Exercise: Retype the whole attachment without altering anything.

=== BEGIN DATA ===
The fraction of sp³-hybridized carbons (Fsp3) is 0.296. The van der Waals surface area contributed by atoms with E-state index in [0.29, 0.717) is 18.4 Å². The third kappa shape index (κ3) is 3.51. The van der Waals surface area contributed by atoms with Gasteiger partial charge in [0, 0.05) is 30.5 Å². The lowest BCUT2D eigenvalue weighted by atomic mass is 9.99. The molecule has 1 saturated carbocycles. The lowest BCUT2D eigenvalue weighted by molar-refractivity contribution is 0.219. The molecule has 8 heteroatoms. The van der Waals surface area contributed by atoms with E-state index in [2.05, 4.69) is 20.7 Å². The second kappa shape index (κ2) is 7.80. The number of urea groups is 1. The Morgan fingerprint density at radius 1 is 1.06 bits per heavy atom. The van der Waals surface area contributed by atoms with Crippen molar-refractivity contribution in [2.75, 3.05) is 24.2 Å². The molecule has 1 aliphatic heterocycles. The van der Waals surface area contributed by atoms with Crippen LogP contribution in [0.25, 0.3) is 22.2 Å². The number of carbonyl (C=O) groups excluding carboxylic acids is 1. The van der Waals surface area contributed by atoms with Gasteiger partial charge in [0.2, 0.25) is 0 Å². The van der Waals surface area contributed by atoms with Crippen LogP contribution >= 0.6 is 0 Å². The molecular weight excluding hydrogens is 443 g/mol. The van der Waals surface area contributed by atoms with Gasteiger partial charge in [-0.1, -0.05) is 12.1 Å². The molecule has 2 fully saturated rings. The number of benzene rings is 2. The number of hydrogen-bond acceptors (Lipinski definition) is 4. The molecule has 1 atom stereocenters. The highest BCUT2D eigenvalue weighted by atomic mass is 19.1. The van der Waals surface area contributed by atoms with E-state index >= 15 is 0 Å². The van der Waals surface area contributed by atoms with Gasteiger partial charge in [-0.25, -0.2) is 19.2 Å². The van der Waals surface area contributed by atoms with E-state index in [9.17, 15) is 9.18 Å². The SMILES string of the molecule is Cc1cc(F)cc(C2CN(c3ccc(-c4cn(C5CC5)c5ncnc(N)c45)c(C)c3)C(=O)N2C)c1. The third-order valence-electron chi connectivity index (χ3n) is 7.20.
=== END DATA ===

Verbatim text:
The fraction of sp³-hybridized carbons (Fsp3) is 0.296. The van der Waals surface area contributed by atoms with E-state index in [0.29, 0.717) is 18.4 Å². The third kappa shape index (κ3) is 3.51. The van der Waals surface area contributed by atoms with Gasteiger partial charge in [0, 0.05) is 30.5 Å². The lowest BCUT2D eigenvalue weighted by atomic mass is 9.99. The molecule has 1 saturated carbocycles. The lowest BCUT2D eigenvalue weighted by molar-refractivity contribution is 0.219. The molecule has 8 heteroatoms. The van der Waals surface area contributed by atoms with E-state index in [2.05, 4.69) is 20.7 Å². The second kappa shape index (κ2) is 7.80. The number of urea groups is 1. The Morgan fingerprint density at radius 1 is 1.06 bits per heavy atom. The van der Waals surface area contributed by atoms with Crippen molar-refractivity contribution in [2.75, 3.05) is 24.2 Å². The molecule has 1 aliphatic heterocycles. The van der Waals surface area contributed by atoms with Crippen LogP contribution in [0.25, 0.3) is 22.2 Å². The number of carbonyl (C=O) groups excluding carboxylic acids is 1. The van der Waals surface area contributed by atoms with Gasteiger partial charge in [0.2, 0.25) is 0 Å². The van der Waals surface area contributed by atoms with Crippen LogP contribution >= 0.6 is 0 Å². The molecular weight excluding hydrogens is 443 g/mol. The van der Waals surface area contributed by atoms with Gasteiger partial charge in [-0.1, -0.05) is 12.1 Å². The molecule has 2 fully saturated rings. The number of benzene rings is 2. The number of hydrogen-bond acceptors (Lipinski definition) is 4. The molecule has 1 atom stereocenters. The highest BCUT2D eigenvalue weighted by atomic mass is 19.1. The van der Waals surface area contributed by atoms with E-state index >= 15 is 0 Å². The van der Waals surface area contributed by atoms with Gasteiger partial charge in [-0.25, -0.2) is 19.2 Å². The van der Waals surface area contributed by atoms with E-state index in [9.17, 15) is 9.18 Å². The SMILES string of the molecule is Cc1cc(F)cc(C2CN(c3ccc(-c4cn(C5CC5)c5ncnc(N)c45)c(C)c3)C(=O)N2C)c1. The third-order valence-electron chi connectivity index (χ3n) is 7.20.